Bank of Finland is calling for further steps to curb household debt

Bank Finland is calling for additional steps to curb household debt.

Bank of Finland said on Wednesday that household debt has risen to record highs, with larger mortgages and longer repayments than before, further threatening the stability of the financial system. .. 25 year standard.

“Households need to assess their ability to repay debt to ensure they can withstand rising interest rates, rising daily costs and the potential uncertainty of the labor market.” advice Maruya NikkanenDeputy Governor of the Bank of Finland.

The European Central Bank may raise reference rates by this fall. However, market expectations for the past few weeks have been that accelerated inflation will begin tightening monetary policy this summer.

In Finland, mortgage rates usually fluctuate according to the reference interest rate.

Nykänen pointed out that there are signs that products that prevent rising interest rates are becoming more popular among borrowers. “Interest rate protection reduces the risks associated with rising interest rates, especially in situations where interest rates have risen more than expected,” she commented. Press conference In Helsinki on Wednesday.

The Finnish government has submitted a proposal to curb household debt through macroprudential measures such as maximum mortgage and mortgage repayment periods, mortgage caps and repayment obligations. According to the Bank of Finland, the proposed reforms are needed, but they alone cannot curb the increase in household debt.

The government also said it needed to implement a debt or debt repayment cost cap related to the borrower’s income.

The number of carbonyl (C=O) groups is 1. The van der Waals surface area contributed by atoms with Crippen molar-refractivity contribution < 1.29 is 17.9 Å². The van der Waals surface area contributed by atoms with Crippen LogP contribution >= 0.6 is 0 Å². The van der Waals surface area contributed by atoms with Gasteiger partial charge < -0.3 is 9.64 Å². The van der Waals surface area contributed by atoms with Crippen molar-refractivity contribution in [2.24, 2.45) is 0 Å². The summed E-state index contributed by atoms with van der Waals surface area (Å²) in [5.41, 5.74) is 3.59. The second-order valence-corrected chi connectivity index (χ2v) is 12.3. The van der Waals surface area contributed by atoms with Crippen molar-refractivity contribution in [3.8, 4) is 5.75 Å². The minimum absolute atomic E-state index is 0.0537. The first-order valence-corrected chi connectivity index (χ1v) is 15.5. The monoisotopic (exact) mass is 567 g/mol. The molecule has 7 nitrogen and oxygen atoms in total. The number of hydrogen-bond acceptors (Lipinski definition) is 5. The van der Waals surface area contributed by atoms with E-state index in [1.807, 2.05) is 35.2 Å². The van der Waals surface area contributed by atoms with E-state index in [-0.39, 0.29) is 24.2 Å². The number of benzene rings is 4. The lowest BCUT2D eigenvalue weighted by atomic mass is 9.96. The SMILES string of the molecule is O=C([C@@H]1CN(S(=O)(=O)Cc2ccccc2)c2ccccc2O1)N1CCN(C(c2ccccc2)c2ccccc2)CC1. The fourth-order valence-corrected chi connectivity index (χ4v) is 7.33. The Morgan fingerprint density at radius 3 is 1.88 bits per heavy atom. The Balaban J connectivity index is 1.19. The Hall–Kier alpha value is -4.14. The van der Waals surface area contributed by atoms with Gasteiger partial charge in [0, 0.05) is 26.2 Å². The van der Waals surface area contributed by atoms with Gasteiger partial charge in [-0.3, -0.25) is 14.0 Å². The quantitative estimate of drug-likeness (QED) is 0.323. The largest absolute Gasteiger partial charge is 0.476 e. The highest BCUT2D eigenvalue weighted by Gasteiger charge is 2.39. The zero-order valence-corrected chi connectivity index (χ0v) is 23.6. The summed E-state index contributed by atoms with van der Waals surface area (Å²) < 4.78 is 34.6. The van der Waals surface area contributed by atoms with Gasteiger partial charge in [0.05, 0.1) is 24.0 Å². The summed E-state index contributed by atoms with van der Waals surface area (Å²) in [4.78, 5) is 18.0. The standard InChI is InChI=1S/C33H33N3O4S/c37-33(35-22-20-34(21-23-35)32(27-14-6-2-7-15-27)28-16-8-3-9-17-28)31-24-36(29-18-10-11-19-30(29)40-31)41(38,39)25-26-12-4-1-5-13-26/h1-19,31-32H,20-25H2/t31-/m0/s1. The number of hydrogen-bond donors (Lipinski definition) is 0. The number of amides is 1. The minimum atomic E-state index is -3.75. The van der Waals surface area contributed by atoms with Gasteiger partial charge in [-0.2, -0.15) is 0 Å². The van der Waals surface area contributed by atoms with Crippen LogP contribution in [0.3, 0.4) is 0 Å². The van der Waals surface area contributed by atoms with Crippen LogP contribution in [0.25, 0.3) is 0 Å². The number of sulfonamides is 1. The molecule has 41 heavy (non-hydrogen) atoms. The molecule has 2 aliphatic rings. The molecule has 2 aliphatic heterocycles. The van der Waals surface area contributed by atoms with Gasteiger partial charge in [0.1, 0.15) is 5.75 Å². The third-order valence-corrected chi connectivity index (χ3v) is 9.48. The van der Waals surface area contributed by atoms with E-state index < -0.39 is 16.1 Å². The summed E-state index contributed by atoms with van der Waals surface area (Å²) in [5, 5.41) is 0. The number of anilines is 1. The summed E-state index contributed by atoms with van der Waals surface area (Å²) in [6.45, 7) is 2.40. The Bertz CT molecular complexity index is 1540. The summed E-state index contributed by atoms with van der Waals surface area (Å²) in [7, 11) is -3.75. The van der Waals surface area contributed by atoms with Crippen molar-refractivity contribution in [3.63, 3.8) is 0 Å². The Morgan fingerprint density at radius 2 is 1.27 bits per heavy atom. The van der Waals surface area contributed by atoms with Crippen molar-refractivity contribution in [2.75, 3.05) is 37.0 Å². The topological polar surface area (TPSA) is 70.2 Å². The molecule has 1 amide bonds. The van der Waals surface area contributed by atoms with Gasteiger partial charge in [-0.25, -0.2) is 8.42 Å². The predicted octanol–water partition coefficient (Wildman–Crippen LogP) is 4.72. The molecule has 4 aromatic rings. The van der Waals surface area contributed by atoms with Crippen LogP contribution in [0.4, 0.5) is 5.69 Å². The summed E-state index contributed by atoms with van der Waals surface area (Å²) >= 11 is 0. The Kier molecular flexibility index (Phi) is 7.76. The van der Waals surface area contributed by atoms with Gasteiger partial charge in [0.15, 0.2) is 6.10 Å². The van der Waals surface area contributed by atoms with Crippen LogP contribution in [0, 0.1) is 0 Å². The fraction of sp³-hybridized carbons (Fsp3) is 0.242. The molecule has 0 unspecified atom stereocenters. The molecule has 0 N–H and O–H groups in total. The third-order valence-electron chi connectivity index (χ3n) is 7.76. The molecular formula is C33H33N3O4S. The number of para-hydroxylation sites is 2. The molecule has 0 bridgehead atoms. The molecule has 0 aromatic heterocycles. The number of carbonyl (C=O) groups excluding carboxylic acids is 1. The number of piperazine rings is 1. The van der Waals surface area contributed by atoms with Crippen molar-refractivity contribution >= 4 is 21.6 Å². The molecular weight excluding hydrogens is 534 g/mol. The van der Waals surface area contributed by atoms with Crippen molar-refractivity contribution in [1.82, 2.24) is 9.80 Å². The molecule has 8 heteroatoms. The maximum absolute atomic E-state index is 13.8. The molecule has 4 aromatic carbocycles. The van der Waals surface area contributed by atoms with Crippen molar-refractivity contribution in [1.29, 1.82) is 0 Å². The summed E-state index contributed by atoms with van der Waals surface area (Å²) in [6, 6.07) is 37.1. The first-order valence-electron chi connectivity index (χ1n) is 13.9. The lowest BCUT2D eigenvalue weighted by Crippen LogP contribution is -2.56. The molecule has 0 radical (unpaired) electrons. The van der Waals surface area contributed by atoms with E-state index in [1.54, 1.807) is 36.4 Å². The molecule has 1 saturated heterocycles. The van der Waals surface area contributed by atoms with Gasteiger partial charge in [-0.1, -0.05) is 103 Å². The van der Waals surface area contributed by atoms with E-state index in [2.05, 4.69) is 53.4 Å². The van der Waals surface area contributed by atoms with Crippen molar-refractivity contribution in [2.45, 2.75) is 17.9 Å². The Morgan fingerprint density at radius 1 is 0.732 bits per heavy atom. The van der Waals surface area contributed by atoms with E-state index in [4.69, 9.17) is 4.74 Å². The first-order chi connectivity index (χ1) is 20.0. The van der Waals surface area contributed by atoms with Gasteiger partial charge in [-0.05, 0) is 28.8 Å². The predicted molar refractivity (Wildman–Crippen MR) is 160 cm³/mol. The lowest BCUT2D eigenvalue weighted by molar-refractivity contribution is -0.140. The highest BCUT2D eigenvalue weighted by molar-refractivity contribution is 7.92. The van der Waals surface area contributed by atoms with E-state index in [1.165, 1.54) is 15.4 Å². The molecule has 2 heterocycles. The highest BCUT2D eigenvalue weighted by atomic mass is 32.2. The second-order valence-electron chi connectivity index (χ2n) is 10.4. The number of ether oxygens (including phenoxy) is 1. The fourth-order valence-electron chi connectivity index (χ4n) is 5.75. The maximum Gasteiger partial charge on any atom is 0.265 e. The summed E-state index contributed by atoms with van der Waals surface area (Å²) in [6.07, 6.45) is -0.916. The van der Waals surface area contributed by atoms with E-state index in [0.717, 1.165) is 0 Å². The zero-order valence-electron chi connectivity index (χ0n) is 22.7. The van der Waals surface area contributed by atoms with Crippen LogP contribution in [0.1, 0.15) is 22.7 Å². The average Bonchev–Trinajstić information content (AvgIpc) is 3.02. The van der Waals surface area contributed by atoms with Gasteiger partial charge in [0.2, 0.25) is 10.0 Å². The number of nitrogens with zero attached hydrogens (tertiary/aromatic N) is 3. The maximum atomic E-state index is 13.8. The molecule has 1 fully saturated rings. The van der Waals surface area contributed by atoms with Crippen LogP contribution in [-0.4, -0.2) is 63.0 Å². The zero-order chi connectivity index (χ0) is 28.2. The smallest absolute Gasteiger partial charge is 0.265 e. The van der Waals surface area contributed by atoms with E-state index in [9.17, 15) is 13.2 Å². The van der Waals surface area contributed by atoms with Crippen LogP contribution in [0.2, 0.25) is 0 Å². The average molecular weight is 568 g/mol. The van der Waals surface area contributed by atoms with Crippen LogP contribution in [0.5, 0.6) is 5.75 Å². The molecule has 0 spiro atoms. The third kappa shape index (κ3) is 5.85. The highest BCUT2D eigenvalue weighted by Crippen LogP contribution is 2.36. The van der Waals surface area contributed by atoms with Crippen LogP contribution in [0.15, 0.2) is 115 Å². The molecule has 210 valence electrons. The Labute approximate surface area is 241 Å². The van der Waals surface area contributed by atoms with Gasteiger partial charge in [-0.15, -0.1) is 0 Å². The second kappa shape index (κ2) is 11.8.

“I’m not going to be in the percentage because household debt ratios are constantly increasing. It would be fair to talk about moving targets,” Nykänen said.

According to YLE, the average debt burden of Finnish households is equivalent to 130% of annual disposable income.

The Bank of Finland said Finland’s financial system is stable despite growing threats from worsening economic outlook, rising energy prices, pressing interest rate hikes and difficulty in raising funds. Therefore, it is necessary to take measures to increase the resilience of not only borrowers but also banks and payment systems.

It reminded us that the banking sector’s vulnerability is not solely due to household debt. They are also exacerbated by the centralized nature and considerable size of the sector, as well as possible external events such as pandemics and wars in Ukraine.

“Vulnerability requires banks to be highly resilient in all situations. Authorities need to be better equipped to ensure that banks have sufficient buffers on rainy days. Yes, it should be possible to integrate a bank’s capital buffer in more ways than it is today, “says Nykänen.

Pervasive uncertainty also poses other significant threats, such as cyberattacks and disruptions to payments, payments and other important social functions.

“The financial sector is part of the supply chain and we must not allow break-even points in emergencies. If for some reason the system is blocked, we will otherwise make payments that are essential to the functioning of society. You need to be able to manage it. “

Aleksi Teivainen – HT Bank of Finland is calling for further steps to curb household debt

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